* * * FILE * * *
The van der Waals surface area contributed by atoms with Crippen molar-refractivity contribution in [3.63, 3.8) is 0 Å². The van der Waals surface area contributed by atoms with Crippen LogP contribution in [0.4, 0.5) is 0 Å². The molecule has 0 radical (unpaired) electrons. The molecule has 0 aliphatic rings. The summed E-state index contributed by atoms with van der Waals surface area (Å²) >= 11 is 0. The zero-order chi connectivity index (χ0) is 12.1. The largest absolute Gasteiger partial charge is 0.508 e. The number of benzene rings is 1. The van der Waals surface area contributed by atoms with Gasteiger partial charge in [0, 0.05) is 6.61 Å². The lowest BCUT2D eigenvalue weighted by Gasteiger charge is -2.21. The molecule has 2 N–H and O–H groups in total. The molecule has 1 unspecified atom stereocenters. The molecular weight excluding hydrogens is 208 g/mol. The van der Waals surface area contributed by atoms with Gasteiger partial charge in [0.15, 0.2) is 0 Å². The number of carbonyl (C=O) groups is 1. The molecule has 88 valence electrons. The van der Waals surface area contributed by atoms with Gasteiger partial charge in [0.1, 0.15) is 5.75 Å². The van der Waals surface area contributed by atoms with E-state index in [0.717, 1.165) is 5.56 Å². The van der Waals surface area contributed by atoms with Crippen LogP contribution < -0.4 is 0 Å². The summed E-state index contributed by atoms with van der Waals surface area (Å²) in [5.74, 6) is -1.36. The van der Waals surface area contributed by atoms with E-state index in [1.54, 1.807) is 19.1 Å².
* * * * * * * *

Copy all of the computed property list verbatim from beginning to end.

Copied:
The van der Waals surface area contributed by atoms with Crippen molar-refractivity contribution in [3.63, 3.8) is 0 Å². The van der Waals surface area contributed by atoms with Crippen LogP contribution in [0.4, 0.5) is 0 Å². The molecule has 0 radical (unpaired) electrons. The molecule has 0 aliphatic rings. The summed E-state index contributed by atoms with van der Waals surface area (Å²) >= 11 is 0. The zero-order chi connectivity index (χ0) is 12.1. The largest absolute Gasteiger partial charge is 0.508 e. The number of benzene rings is 1. The van der Waals surface area contributed by atoms with Gasteiger partial charge in [0, 0.05) is 6.61 Å². The lowest BCUT2D eigenvalue weighted by Gasteiger charge is -2.21. The molecule has 2 N–H and O–H groups in total. The molecule has 1 unspecified atom stereocenters. The molecular weight excluding hydrogens is 208 g/mol. The van der Waals surface area contributed by atoms with Gasteiger partial charge in [0.15, 0.2) is 0 Å². The number of carbonyl (C=O) groups is 1. The molecule has 88 valence electrons. The van der Waals surface area contributed by atoms with Gasteiger partial charge in [0.1, 0.15) is 5.75 Å². The van der Waals surface area contributed by atoms with E-state index in [0.717, 1.165) is 5.56 Å². The van der Waals surface area contributed by atoms with Crippen LogP contribution < -0.4 is 0 Å². The summed E-state index contributed by atoms with van der Waals surface area (Å²) in [5.74, 6) is -1.36. The van der Waals surface area contributed by atoms with E-state index in [1.54, 1.807) is 19.1 Å².